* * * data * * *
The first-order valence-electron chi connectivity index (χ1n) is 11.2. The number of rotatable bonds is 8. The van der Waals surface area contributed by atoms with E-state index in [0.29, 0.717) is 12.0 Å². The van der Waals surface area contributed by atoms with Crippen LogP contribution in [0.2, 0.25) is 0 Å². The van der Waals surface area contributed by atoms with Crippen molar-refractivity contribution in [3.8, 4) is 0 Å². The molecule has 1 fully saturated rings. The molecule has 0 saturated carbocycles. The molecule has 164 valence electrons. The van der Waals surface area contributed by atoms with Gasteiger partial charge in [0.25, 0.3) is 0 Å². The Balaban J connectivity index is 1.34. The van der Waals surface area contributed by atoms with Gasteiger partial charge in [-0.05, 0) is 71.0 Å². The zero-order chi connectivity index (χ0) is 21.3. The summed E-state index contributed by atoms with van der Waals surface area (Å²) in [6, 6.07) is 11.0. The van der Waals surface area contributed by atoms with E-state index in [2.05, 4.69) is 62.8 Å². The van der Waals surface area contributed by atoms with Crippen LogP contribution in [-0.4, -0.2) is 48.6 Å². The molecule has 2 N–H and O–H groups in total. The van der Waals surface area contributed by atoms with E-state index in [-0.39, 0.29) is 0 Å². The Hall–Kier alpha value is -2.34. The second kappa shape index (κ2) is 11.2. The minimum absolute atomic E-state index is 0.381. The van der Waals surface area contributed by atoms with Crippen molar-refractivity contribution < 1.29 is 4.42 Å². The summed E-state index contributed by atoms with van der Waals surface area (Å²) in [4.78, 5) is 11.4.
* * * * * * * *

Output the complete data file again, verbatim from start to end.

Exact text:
The first-order valence-electron chi connectivity index (χ1n) is 11.2. The number of rotatable bonds is 8. The van der Waals surface area contributed by atoms with E-state index in [0.29, 0.717) is 12.0 Å². The van der Waals surface area contributed by atoms with Crippen LogP contribution in [0.2, 0.25) is 0 Å². The van der Waals surface area contributed by atoms with Crippen molar-refractivity contribution in [3.8, 4) is 0 Å². The molecule has 1 fully saturated rings. The molecule has 0 saturated carbocycles. The molecule has 164 valence electrons. The van der Waals surface area contributed by atoms with Gasteiger partial charge in [0.25, 0.3) is 0 Å². The Balaban J connectivity index is 1.34. The van der Waals surface area contributed by atoms with Gasteiger partial charge in [-0.05, 0) is 71.0 Å². The zero-order chi connectivity index (χ0) is 21.3. The summed E-state index contributed by atoms with van der Waals surface area (Å²) in [6, 6.07) is 11.0. The van der Waals surface area contributed by atoms with E-state index in [2.05, 4.69) is 62.8 Å². The van der Waals surface area contributed by atoms with Crippen LogP contribution in [-0.4, -0.2) is 48.6 Å². The molecule has 2 N–H and O–H groups in total. The van der Waals surface area contributed by atoms with E-state index in [-0.39, 0.29) is 0 Å². The Hall–Kier alpha value is -2.34. The second kappa shape index (κ2) is 11.2. The minimum absolute atomic E-state index is 0.381. The van der Waals surface area contributed by atoms with Crippen molar-refractivity contribution < 1.29 is 4.42 Å². The summed E-state index contributed by atoms with van der Waals surface area (Å²) in [4.78, 5) is 11.4.